In response to the Hallmark-Westland slaughter plant exposé, the Office of the Inspector General (OIG ) within the US Department of Agriculture (USDA) assessed what had transpired at Hallmark, if it could have been prevented, and whether similar problems exist at other plants. OIG evaluated 10 slaughter facilities which, like Hallmark, kill cull cows (dairy animals who are no longer viewed as productive). Cull animals are oftentimes in a weakened physical condition, and are therefore more susceptible to becoming downed (non-ambulatory).
OIG ’s November 2008 report concluded that Hallmark’s problems, which included the abuse of downed animals by forcing them to stand, and violations of the ban on slaughter of downed animals, were not systemic. However, OIG recommended that the USDA ’s Food Safety and Inspection Service (FSIS) take 25 steps to improve the agency’s enforcement of the Humane Methods of Slaughter Act.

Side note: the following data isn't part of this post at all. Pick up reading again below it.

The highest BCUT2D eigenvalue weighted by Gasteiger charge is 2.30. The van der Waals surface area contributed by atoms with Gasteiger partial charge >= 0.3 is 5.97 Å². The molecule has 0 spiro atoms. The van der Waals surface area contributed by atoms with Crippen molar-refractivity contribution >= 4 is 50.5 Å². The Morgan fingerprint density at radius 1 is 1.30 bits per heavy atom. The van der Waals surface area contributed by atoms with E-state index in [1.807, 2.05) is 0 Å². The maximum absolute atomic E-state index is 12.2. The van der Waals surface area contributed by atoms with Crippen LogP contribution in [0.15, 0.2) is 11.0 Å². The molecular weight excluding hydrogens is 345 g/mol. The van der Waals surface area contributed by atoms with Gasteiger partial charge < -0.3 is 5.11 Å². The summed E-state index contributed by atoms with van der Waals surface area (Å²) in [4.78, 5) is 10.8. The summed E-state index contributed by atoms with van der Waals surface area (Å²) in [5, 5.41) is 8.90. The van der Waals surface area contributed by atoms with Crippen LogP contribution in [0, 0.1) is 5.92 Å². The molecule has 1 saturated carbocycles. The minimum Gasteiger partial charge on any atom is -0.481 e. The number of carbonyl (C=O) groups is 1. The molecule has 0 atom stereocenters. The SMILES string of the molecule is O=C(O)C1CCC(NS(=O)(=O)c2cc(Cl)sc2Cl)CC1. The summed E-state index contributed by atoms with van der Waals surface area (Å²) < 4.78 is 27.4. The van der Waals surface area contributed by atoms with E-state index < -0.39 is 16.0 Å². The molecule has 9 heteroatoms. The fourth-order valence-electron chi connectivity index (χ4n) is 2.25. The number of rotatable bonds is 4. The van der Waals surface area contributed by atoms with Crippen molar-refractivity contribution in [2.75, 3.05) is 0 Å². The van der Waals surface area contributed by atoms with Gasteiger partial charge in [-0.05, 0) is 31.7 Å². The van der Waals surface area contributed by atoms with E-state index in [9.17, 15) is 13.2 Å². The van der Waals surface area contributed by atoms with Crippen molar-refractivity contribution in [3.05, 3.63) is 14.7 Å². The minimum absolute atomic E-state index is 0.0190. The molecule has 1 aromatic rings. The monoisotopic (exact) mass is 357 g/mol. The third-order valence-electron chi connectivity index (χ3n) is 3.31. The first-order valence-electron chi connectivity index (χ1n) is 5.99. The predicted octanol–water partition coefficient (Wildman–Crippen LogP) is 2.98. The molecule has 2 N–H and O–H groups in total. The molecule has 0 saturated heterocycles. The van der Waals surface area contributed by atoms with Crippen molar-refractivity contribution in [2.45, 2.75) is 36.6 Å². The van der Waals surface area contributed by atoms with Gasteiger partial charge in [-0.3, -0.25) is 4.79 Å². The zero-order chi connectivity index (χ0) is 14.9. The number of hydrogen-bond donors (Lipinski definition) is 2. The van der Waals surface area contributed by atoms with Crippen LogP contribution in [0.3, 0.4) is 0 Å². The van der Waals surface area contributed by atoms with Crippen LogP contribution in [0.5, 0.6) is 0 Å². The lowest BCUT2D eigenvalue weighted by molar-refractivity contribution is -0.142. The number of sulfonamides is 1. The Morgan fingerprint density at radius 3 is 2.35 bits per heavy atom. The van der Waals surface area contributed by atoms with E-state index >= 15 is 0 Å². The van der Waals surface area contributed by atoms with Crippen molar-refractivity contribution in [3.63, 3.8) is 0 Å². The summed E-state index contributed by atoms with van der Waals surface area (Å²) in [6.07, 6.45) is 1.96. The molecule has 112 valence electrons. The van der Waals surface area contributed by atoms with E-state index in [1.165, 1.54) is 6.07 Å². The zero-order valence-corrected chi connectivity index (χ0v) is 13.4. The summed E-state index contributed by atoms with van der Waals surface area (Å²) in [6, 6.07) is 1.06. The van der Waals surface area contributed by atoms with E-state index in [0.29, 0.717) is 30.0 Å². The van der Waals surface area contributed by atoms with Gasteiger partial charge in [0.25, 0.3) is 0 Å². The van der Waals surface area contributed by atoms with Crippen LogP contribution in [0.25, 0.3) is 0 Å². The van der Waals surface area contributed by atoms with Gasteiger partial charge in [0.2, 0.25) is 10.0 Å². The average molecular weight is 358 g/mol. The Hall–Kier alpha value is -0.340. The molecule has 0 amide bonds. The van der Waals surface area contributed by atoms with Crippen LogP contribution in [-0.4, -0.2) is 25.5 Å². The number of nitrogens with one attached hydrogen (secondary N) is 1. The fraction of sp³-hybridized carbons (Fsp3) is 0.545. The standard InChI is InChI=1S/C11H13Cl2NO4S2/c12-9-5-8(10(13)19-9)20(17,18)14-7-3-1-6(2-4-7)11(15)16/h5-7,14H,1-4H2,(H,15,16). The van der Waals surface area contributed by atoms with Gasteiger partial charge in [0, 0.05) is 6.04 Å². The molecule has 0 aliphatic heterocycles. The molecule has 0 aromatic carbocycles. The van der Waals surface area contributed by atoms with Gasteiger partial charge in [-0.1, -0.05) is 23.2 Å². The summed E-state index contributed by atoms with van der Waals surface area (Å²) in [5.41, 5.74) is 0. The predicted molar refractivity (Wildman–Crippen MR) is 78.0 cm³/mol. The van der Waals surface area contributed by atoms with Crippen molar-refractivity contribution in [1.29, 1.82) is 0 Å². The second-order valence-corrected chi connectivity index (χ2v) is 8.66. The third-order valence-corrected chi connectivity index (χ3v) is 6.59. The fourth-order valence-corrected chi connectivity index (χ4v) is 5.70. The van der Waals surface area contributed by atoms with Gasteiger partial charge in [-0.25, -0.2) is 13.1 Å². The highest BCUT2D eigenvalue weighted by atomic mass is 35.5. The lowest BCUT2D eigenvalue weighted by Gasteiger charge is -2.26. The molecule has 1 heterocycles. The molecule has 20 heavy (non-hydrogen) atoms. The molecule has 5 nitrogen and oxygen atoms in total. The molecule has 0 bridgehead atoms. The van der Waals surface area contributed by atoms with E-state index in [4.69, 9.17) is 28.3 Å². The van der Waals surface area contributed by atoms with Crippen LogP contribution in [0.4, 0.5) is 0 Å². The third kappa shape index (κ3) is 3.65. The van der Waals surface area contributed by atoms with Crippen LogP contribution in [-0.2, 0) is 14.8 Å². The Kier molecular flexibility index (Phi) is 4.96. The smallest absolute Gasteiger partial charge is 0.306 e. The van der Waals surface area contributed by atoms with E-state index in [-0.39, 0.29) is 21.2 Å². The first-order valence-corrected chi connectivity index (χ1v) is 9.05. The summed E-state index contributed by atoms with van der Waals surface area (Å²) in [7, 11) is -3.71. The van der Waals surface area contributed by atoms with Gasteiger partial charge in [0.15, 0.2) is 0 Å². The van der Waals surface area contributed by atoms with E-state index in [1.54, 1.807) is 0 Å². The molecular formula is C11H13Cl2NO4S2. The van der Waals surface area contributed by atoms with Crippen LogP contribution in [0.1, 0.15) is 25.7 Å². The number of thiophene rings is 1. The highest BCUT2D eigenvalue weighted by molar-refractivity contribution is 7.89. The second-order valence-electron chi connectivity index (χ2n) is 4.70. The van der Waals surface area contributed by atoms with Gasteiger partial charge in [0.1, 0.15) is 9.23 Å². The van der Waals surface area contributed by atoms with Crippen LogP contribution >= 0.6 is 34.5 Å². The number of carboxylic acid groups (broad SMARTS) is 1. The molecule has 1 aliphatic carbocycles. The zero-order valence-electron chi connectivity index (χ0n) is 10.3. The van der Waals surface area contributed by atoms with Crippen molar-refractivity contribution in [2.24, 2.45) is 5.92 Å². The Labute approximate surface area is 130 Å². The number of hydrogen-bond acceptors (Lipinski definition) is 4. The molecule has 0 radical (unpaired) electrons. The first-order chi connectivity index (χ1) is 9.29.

Notably, the report concluded that “...there is an inherent vulnerability that humane handling violations can occur and not be detected by FSIS inspectors, because FSIS does not provide continuous surveillance of all operating areas within a slaughter establishment at all times.” Regarding video surveillance, which Hallmark was installing, OIG stated, “...there is no assurance that this would have prevented abuses from occurring.” Further, three of the 10 audited establishments had video monitoring, but FSIS was prohibited access to their systems.
The OIG Report, Evaluation of FSIS Management Controls over Pre-Slaughter Activities, can be accessed at www.usda.gov/sites/default/files/24601-07-KC.pdf.